Nobody is very happy with SOL Global (SOL.C) at the moment.
— Teddy Gambino (@TeddyGambino) November 5, 2019
Hand-job City or not, SOL Global closed at $0.49, down 14% on the day and nearly 90% since its year-high in March.
Self-described as “an international investment company with a focus on investing in cannabis and cannabis related companies,” SOL invests with the ultimate aim of cashing out.
Take Verano Holdings, one of SOL’s investments, for example: The company was to be acquired by Harvest Health (HARV.C) until the U.S. Department of Justice kindly request a second round of information from both companies in regards to their anti-trust mandate.
The acquisition has been put on hold and, by all accounts, receiving a second-round request from the DOJ means the companies in question have an arduous and lengthy process ahead of them.
On Halloween, SOL’s CEO, Brady Cobb, tweeted out the following regarding the company’s outlook in an attempt to let investors know an even-keel approach was being taken.
Sol Shareholders—fundamentals remain unchanged: Verano investment unchanged, not engaging in speculation; 3Boys/OnePlantFl fully operational and ramping up, completing phase 1 in Indiantown by Dec 31, Boynton store opens next week; DNA genetics solid; deep breaths. Stick with me
— Brady Cobb (@BCobblaw) October 31, 2019
Even so, the DOJ’s nosiness into the Verano Holdings has held up the acquisition’s closing, and SOL is a significant shareholder in Verano.
In July 2019, Marijuana Business Daily conducted an interview with Harvest’s director of investor relations surrounding the DOJ’s interest in cannabis anti-trust:
Instead of closing the deal in the first half of 2019 as originally predicted March 11, Harvest is now aiming for the end of this year, she said.
From a high of almost CA$14 a share shortly after the deal was announced, Harvest stock is now trading closer to CA$6.80.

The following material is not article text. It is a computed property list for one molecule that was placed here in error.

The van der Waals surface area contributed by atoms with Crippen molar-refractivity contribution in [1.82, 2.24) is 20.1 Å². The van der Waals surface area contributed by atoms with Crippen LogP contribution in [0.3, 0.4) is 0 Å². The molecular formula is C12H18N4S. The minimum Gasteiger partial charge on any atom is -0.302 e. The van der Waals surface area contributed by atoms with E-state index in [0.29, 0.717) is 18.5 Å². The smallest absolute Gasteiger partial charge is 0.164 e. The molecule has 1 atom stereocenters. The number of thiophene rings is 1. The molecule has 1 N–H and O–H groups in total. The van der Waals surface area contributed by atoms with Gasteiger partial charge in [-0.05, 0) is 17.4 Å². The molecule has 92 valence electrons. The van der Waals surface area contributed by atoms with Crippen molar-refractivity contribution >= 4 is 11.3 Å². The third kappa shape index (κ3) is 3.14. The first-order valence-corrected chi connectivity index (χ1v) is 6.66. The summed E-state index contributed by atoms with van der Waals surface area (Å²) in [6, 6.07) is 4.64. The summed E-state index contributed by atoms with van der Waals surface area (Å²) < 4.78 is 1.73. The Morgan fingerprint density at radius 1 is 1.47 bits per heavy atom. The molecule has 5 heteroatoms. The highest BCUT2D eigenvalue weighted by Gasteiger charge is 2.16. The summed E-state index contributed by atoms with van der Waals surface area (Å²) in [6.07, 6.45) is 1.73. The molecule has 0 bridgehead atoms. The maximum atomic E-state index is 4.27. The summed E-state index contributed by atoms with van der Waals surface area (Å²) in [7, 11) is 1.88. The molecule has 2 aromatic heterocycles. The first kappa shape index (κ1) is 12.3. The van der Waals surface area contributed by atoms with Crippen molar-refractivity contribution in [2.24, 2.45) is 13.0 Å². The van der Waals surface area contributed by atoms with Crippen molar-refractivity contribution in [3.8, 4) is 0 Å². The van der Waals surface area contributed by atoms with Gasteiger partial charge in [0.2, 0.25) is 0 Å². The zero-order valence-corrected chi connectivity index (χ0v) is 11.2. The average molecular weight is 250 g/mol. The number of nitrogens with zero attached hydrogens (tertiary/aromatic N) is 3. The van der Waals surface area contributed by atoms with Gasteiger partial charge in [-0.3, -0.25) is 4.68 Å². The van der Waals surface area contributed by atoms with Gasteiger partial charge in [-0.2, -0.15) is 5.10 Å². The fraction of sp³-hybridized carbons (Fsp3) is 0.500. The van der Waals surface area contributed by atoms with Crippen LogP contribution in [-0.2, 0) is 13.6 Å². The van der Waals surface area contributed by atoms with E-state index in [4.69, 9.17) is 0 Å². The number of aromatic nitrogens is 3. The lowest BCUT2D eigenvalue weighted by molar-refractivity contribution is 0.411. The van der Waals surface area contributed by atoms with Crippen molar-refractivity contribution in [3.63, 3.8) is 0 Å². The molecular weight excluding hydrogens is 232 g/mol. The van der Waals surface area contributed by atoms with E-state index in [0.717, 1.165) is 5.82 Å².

Harvest Health is currently trading at $3.20, and SOL lists an unrealized loss of $55.9 million on its Verano investment during the period ended June 30, 2019, but, and there’s always a but, the loss “was partially offset by an unrealized gain of $24.3 million in the Company’s investment in Heavenly Rx Ltd.”
Heavenly Rx, a hemp-focused portfolio company and SOL subsidiary, owns a big portion of Jones Soda and invested USD$9M to fund the development of CBD beverages. SOL itself also took on a 10% stake in Jones, according to CNN.
That’s called arbitrage, folks, and SOL Global knows how to pick ’em. Another SOL investment which has been picking up steam is One Plant, formerly 3 Boys Farm.
One Plant, a GAP and GMP approved organization which operates 14 medical cannabis treatment centers in Florida, a delivery service and their own organic-certified greenhouses “continued week-over-week delivery growth of 20 per cent or more; week-over-week patient onboarding of 20 per cent or more; and a 300-plus-per-cent increase in call volumes and orders from patients in Florida.”
The Florida-based company was recently ranked seventh in flower sales out of 14 medical cannabis treatment centres, and tenth overall in sales throughout the state, all without having a single dispensary open.
— Scottk (@scottkev8) November 5, 2019
Then there’s the company’s $4.5M investment in European Cannabis Holdings (ECH), a corporate collective helping to affect the future of cannabis on the continent.
ECH interests include market researcher Prohibition Partners, a cannabis education platform, a European conference for cannabis professionals, a platform that imports medical cannabis and two leading CBD brands.
“As of June 30, 2019, the Company’s investment had appreciated by $4,562,810,” according to SOL’s latest financials.
But nobody is happy with SOL, right? That’s why, last week, SOL announced it was going to buy back 2.73 million shares, up to 5% of its float.
The justification was that “the market price of its Shares may not fully reflect the underlying value of the Company’s business and future prospects,” according to an anonymous director.
Companies don’t typically do share buybacks when they’re down, according to Forbes. Normally, CEOs get antsy and prefer to do these maneuvers while stock trends up. Not SOL though.
Why do it with limited capital on the books? It’s because the value of SOL’s investment in Verano is greater than its own market cap. This company is undervalued.
But even with the successes of One Plant and Heavenly Rx, which aims to list publicly soon, the next month is going to be a crucial one for Harvest, Verano and SOL Global:
The certification of substantial compliance triggers the start of a 30-day waiting period during which Harvest and Verano will continue to work constructively with the DOJ to complete the investigation. The waiting period is expected to expire on or around Dec. 4, 2019, after which the parties will be free to close unless the DOJ takes legal action to block the transaction.
Full disclosure: SOL Global is an equity.guru marketing client.